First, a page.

Software

Beware of vishing attacks via e-mail

The Internet Crime Complaint Center has issued a warning on the rise of vishing attacks, which is like phishing in that the attacks are propagated through e-mail, but there's a difference.

The Internet Crime Complaint Center has issued a warning on the rise of vishing attacks, which is like phishing in that the attacks are propagated through e-mail, but there's a difference.

An excerpt from the IC3 site:

Vishing operates like phishing by persuading consumers to divulge their Personally Identifiable Information (PII), claiming their account was suspended, deactivated, or terminated. Recipients are directed to contact their bank via telephone number provided in the e-mail or by an automated recording. Upon calling the telephone number, the recipient is greeted with "Welcome to the bank of ..." and then requested to enter their card number in order to resolve a pending security issue.

The attack is supposedly more effective, since it tends to put the victim at ease by claims such as "No confidential information is expected by e-mail."

More information:

FBI warns of "alarming" rise in vishing attacks (PC Pro)

FBI warns of "vishing" attacks (VNUnet)

"Vishing" attacks on the rise (IDM)

10 comments
Tig2
Tig2

You got an email, open a browser and look up your bank's number using yellow pages. Call the number that your browser returns. Trust no one. Or at least that is what is printed on my coffee cup.

suemccartin
suemccartin

Big duh, you don't check the number on the back of the card and make sure it matches? I guess Ringling was right that there's a sucker born every minute, just like I can't believe anyone falls for the nigerian scam either.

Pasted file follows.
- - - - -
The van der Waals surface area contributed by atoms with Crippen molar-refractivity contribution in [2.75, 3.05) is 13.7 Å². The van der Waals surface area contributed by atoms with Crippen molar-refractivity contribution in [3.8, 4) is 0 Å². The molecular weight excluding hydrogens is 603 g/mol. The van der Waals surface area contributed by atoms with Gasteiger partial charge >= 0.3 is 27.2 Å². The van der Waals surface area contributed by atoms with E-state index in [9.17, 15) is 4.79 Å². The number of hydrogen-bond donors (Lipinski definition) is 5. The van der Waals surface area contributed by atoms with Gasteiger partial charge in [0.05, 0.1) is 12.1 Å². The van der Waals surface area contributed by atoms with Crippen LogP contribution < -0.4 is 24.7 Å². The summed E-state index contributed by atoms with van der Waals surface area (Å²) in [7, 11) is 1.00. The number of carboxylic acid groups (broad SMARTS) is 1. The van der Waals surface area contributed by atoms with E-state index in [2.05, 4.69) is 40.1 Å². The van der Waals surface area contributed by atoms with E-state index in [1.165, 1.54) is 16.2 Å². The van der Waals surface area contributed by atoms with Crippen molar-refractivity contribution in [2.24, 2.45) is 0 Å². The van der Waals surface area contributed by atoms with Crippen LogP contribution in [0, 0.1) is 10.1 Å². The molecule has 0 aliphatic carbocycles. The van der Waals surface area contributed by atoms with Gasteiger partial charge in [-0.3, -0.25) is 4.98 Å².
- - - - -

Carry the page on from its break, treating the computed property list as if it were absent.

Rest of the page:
anne.sullivan
anne.sullivan

I used to have a capital one card, but got tired of them calling every 3 months and leaving a message from their security department and telling me to call a phone number to confirm a purchase. When I called, I got a recorded voice telling me to enter my credit card number, and the number did not match anything on my credit card or bill. Needless to say, I did NOT enter my credit card number and waited for them to call me again. After several complaints, they never changed their lame, easily copied procedures so I cancelled the card. If their security guys think that is a good way to work, they are the same kinds of idiots that would fall for this.

JCitizen
JCitizen

and since it was so carefully crafted I decided to contact the "real" Citizen's Bank in Denver to warn them of the fraud. I used their HTML email not mine. After I did this the vishing emails suddenly changed warning their users of the emails but wanting them to click a link in the email non-the-less. So either it was in inside job(unlikely), or Google doesn't have the link for the legitimate branch of this bank and is an unwitting accomplice to this(unlikely), or the actual bank is dumb enough to send out stupid email like this in the first place.(who knows?) So I sent one of them to the FTC and the SEC. I doubt anything will ever come of it unfortunately.

tjbud
tjbud

It was P.T. Barnum who said it ...

dayne
dayne

The number on the back of your card is usually customer service (general) or ATM/credit automated information. Your bank's fraud/security number is not only not the same, it's often quite different. In all of my banks' communication with me I've yet to get a phone number that is the same as what's on my debit card...just FYI. Now the Nigerian scam isn't exactly on the same playing field......

John.Lewis2
John.Lewis2

I would imagine the smartest thing to do is call the number on the back of the card or another known bank number before calling the number in the email. Ask your bank about the new number and verify if it belongs to them, if not let them know about it.

Absolutely
Absolutely

The smartest thing is to do ALL banking in person.

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